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Current issue

ELEKTRO 10/2016 was released on September 27th 2016. Its digital version will be available on October 27th 2016.


Topic: 22nd International trade fair ELO SYS 2016; Electrical Power Engineering; RES; Emergency Power Units


Main Article

Power system management under utilization of Smart Grid system

Printed edition of SVĚTLO (Light) 5/2016 was released on September 19th 2016. Its digital version will be available immediately.


Standards, regulations and recommendations

Regulation No 10/2016 (Prague building code) from the view of building lighting technology


Lighting installations

PROLICHT CZECH – supplier of lighting for new SAP offices

Hold up the light to see in work your work

Modern and saving LED lifting of swimming pool hall

Solar cell captures CO2 and sunlight, produces burnable fuel

29.07.2016 | UIC | news.uic.edu

Researchers at the University of Illinois at Chicago have engineered a potentially game-changing solar cell that cheaply and efficiently converts atmospheric carbon dioxide directly into usable hydrocarbon fuel, using only sunlight for energy.

Unlike conventional solar cells, which convert sunlight into electricity that must be stored in heavy batteries, the new device essentially does the work of plants, converting atmospheric carbon dioxide into fuel, solving two crucial problems at once. A solar farm of such “artificial leaves” could remove significant amounts of carbon from the atmosphere and produce energy-dense fuel efficiently.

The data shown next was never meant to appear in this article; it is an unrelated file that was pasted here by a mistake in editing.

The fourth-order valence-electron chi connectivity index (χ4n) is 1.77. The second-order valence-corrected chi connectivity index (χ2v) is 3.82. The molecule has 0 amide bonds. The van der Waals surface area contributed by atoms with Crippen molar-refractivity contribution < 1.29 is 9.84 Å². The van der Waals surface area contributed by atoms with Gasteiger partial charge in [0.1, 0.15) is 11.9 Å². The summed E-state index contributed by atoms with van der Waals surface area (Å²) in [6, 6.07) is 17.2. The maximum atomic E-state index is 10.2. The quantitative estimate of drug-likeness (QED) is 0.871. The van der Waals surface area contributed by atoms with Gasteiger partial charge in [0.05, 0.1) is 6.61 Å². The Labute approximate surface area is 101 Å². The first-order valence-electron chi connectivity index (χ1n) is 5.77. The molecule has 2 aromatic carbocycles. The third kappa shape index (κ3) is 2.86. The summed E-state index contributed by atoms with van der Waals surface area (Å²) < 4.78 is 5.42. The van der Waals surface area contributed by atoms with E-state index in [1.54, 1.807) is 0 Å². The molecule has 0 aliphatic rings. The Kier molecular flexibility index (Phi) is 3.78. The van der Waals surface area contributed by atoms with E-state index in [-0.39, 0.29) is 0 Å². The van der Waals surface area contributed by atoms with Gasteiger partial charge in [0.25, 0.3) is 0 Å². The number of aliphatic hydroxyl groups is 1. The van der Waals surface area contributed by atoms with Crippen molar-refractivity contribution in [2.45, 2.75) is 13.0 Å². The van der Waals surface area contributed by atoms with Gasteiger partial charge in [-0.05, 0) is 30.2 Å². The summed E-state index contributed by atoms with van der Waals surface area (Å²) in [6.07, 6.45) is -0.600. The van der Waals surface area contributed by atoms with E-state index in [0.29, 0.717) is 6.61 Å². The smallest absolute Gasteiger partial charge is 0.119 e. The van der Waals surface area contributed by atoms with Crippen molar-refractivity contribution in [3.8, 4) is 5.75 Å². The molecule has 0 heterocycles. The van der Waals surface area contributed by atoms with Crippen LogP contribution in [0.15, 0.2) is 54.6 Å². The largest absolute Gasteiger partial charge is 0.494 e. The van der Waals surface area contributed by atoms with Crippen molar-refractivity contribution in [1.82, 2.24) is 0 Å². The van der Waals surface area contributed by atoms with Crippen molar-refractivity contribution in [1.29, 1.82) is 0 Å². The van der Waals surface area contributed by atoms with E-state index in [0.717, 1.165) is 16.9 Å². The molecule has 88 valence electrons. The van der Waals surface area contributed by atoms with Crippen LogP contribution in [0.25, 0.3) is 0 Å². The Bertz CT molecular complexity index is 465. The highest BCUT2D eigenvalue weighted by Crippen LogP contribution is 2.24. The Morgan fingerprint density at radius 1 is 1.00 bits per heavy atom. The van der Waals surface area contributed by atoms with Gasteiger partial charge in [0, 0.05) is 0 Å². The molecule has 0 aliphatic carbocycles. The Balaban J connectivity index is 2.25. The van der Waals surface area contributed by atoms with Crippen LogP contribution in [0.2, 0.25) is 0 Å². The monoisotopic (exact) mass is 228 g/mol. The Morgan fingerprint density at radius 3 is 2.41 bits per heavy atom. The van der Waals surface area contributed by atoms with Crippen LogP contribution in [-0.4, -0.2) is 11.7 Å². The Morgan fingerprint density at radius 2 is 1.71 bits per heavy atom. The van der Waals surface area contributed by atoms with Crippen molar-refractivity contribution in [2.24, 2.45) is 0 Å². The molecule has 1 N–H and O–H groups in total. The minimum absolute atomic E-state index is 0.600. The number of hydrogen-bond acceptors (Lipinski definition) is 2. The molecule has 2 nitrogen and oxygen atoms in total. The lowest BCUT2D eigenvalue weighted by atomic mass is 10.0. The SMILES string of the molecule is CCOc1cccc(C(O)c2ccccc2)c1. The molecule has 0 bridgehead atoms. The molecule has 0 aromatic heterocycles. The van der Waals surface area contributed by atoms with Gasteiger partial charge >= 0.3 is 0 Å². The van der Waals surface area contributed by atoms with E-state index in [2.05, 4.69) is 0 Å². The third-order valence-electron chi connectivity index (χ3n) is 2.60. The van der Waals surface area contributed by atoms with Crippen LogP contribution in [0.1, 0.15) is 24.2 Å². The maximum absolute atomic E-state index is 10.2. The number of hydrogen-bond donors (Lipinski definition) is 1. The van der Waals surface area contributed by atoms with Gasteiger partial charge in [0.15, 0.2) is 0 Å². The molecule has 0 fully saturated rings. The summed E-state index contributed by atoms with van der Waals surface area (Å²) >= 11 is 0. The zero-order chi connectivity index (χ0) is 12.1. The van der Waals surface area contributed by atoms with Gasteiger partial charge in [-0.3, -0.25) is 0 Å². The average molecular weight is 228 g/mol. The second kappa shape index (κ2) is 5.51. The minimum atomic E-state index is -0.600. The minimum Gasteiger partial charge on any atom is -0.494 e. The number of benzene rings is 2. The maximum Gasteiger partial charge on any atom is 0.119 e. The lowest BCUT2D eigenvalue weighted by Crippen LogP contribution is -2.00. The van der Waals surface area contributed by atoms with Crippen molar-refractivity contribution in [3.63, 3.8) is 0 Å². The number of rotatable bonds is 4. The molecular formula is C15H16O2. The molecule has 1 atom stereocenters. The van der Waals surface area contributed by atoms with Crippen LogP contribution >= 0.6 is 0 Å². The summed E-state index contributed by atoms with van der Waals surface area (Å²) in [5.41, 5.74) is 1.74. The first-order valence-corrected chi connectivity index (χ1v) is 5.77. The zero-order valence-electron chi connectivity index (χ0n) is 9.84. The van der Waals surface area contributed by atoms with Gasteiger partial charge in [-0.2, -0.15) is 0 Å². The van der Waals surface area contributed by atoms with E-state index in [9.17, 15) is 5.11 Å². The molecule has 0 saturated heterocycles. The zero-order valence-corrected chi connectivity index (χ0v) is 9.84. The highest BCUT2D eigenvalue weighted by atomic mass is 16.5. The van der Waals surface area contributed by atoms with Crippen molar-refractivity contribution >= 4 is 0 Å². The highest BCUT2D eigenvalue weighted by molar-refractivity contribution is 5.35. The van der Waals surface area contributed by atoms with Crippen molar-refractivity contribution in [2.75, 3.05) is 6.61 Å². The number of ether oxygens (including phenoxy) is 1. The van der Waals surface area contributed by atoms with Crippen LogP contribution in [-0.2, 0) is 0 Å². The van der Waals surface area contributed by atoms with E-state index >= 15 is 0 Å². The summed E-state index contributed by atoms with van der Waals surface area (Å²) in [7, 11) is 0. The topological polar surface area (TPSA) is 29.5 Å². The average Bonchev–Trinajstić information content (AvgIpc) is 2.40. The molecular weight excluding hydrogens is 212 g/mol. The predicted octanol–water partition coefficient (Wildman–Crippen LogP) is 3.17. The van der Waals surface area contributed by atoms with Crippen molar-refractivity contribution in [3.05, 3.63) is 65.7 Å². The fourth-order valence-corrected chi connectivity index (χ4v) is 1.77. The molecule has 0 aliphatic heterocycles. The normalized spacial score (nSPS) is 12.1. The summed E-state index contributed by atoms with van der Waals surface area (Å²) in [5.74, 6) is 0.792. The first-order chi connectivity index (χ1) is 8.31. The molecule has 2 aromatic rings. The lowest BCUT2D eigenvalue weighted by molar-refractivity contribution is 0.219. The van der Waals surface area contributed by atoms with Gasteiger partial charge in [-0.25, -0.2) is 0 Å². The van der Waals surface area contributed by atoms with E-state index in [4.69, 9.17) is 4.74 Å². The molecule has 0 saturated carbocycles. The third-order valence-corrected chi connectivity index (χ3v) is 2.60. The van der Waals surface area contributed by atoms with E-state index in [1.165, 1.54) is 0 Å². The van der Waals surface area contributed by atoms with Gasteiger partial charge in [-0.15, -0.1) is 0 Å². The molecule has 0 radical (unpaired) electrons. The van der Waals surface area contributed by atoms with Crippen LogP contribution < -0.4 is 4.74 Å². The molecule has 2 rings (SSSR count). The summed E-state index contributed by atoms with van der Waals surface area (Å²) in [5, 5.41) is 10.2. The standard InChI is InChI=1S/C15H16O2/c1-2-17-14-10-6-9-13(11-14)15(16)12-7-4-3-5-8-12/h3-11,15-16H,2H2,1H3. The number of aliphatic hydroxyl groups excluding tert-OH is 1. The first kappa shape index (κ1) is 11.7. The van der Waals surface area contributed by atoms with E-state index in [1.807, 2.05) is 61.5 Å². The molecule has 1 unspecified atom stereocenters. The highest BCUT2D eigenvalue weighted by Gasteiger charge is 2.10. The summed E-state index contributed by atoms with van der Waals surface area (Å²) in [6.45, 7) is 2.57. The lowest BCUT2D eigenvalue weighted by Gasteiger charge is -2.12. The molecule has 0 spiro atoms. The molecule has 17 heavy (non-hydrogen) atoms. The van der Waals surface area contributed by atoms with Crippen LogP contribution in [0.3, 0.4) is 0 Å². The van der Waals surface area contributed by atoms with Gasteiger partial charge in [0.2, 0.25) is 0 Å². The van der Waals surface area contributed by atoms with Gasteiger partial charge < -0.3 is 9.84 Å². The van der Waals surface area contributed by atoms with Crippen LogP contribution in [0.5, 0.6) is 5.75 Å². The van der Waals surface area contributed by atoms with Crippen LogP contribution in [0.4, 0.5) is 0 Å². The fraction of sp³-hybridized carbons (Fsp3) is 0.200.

Solar cell changing CO2 into fuel

While plants produce fuel in the form of sugar, the artificial leaf delivers syngas, or synthesis gas, a mixture of hydrogen gas and carbon monoxide. Syngas can be burned directly, or converted into diesel or other hydrocarbon fuels. The ability to turn CO2 into fuel at a cost comparable to a gallon of gasoline would render fossil fuels obsolete.

The technology should be adaptable not only to large-scale use, like solar farms, but also to small-scale applications. In the future, it may prove useful on Mars, whose atmosphere is mostly carbon dioxide, if the planet is also found to have water.

Read more at UIC

Image Credit: UIC